They can be used in many different applications – Metering pumps are used in many different industries, including pharmaceuticals, food processing, agriculture and manufacturing.
They prevent contamination – Both diaphragm metering pumps and peristaltic metering pumps are effective in preventing the media being pumped from contaminating the pump and workspace.
While metering pumps are suitable for many applications and different liquids, they are not recommended for moving most types of gases.
Parts of a Chemical Dosing System
Main components of a dosing pump include:
- Chemical vessel or tank – holds the product to be dosed.
- Pump-Various materials and sizes; includes inlet, suction, and dosing tubes.
- Injector-a one-way valve into which the chemical is injected into the product; overcomes the pressure in the piping and allows the chemical to enter the liquid flow.
- Bottom valve-a one-way valve attached to the suction line; placed inside the product drum to keep the pump in the starting position.
- Dosing line – rigid or reinforced hose; can be PE, PVC, or stainless steel for high pressure use.
- Control system – ensures accuracy; opens and closes at specific times. Can be a simple flow switch or timer, to a variety of sensors for SCADA central control systems, and can be integrated into a larger system.
Dosing Metering Pump Basic Components
Drive: Pumps are usually driven by AC constant speed motors. Variable speed, pneumatic and hydraulic drives are also used. Smaller pumps use solenoid coils as an economical drive mechanism.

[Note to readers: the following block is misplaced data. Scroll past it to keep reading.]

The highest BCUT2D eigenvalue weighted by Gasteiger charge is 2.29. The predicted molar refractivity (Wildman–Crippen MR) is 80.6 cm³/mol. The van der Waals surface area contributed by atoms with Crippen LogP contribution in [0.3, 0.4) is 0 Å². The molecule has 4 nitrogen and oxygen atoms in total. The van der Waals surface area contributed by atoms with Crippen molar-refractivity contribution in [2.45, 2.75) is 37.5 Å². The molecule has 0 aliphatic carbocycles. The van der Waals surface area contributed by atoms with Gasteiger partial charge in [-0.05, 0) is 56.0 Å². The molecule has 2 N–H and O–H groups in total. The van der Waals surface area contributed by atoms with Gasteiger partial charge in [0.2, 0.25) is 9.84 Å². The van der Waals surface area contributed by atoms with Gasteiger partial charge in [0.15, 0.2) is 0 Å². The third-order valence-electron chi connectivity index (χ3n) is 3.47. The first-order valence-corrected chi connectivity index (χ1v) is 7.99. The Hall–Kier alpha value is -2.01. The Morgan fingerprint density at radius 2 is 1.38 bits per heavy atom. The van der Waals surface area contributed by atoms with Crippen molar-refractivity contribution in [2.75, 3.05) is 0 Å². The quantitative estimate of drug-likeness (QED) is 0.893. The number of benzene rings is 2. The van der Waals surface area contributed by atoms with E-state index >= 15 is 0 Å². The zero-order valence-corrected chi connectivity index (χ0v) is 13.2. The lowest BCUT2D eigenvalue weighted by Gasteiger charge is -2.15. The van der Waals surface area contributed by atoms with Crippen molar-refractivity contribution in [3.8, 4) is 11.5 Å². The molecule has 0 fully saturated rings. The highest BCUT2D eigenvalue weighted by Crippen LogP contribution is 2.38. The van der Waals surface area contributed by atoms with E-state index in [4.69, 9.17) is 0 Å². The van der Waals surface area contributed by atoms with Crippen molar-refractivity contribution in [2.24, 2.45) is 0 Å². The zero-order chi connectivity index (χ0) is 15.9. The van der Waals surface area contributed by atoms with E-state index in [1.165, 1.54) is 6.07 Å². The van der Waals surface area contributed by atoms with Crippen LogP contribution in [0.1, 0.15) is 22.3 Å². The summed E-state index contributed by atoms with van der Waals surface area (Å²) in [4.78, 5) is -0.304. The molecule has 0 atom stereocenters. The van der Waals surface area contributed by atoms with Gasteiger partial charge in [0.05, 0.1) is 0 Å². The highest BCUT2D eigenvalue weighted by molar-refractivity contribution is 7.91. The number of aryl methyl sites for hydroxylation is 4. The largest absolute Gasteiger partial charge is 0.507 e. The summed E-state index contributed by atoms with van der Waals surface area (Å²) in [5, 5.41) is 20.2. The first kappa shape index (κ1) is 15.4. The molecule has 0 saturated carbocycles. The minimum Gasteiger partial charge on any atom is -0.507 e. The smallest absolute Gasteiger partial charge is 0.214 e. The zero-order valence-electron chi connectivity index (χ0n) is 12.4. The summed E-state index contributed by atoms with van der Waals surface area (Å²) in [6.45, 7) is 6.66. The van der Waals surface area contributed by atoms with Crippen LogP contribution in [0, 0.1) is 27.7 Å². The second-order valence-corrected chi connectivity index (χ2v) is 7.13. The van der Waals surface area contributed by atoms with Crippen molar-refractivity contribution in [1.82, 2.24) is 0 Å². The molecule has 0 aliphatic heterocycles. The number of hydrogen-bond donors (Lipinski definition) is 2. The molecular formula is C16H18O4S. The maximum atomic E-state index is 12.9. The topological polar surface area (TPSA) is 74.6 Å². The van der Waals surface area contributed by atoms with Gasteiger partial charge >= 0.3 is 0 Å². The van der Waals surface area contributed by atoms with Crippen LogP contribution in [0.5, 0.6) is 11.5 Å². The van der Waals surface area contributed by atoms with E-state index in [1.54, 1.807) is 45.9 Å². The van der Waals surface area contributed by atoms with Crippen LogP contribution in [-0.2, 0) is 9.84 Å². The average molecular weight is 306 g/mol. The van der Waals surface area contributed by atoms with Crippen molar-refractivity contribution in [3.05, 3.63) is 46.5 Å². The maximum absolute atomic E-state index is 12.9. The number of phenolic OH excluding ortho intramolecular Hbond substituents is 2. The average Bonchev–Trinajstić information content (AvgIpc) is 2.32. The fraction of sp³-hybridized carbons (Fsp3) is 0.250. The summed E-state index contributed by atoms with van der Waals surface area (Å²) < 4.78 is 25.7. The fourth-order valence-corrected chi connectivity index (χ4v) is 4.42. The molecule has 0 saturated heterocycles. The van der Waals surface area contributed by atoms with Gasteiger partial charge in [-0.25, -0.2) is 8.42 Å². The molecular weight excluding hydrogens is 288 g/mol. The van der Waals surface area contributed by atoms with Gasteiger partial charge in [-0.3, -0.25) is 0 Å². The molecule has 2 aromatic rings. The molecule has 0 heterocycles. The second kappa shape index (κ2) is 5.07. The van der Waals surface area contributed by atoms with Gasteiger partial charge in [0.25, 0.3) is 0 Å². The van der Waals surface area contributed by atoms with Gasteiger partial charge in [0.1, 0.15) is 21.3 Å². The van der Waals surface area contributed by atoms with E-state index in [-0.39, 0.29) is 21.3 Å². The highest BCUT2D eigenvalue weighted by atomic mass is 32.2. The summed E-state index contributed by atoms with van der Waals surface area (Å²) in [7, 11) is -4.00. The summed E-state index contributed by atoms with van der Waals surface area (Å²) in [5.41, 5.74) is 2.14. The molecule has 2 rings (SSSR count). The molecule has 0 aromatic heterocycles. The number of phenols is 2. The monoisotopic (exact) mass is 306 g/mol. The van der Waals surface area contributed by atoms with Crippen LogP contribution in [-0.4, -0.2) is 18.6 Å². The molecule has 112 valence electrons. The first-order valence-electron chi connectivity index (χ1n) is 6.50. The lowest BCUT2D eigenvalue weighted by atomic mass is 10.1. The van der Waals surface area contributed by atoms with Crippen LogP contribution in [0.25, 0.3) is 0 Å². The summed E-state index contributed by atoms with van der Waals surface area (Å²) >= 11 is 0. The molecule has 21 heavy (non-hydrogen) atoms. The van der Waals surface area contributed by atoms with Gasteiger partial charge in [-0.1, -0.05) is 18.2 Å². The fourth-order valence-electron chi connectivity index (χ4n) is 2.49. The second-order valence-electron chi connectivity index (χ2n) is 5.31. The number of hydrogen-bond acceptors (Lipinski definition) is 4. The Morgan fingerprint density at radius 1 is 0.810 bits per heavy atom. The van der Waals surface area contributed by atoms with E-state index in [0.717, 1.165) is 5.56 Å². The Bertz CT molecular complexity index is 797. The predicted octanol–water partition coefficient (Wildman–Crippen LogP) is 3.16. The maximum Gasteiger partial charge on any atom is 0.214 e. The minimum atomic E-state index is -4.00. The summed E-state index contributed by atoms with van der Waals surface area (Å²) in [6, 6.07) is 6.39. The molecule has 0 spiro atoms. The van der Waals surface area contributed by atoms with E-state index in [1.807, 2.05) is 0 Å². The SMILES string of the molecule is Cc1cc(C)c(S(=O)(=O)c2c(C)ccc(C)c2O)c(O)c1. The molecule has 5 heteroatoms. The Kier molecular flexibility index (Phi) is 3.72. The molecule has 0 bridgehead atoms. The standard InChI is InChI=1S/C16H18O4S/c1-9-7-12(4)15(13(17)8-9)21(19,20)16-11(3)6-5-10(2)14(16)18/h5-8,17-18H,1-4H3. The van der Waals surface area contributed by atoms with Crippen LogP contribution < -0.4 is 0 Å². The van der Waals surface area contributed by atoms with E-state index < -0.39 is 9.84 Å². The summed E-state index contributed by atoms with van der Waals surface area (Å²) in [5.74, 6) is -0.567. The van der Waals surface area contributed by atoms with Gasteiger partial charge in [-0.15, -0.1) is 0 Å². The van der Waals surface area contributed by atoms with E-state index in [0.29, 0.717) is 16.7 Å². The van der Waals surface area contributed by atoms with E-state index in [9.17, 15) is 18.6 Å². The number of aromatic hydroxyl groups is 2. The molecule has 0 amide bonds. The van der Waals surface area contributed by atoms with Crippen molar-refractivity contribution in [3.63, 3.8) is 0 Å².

Drive mechanism: The drive mechanism converts the rotary motion of the drive into a reciprocating motion. Industrial pumps submerge this part of the pump in an oil bath to ensure reliability during continuous operation. Solenoid pumps use solenoids to generate linear motion directly.
Flow rate adjustment: Pump flow rate adjustable by varying stroke length, effective stroke length, or stroke speed. Most metering pumps are equipped with micrometer screw adjustments, or electronic or pneumatic actuators to adjust the pump flow in response to process signals.
Accuracy: The steady-state accuracy of a properly installed industrial-grade metering pump is typically + 1.0% or better. While a metering pump can generally regulate the pump at any flow rate between 0 and its maximum capacity, its accuracy is measured over a range determined by the pump’s regulation ratio. Today’s hydraulically driven metering pumps have a regulation ratio of 1000 -1, which means the pump will accurately dose chemicals anywhere between 0.1% and 100% of its rated capacity.
Liquid end: The liquid end is called the “wet” part of the pump. Its ability to protect plant personnel and the environment is an important consideration when handling toxic or hazardous chemicals. Stainless steel, nickel alloy, or plastic material – depending on the specifications of the application, including: temperature, flow rate, fluid viscosity and the corrosiveness of the material to be pumped.
Recently, “smart” materials have been significantly improved, enabling haosh pump manufacturers to design smaller, more efficient, more powerful, longer-running and more reliable pumps.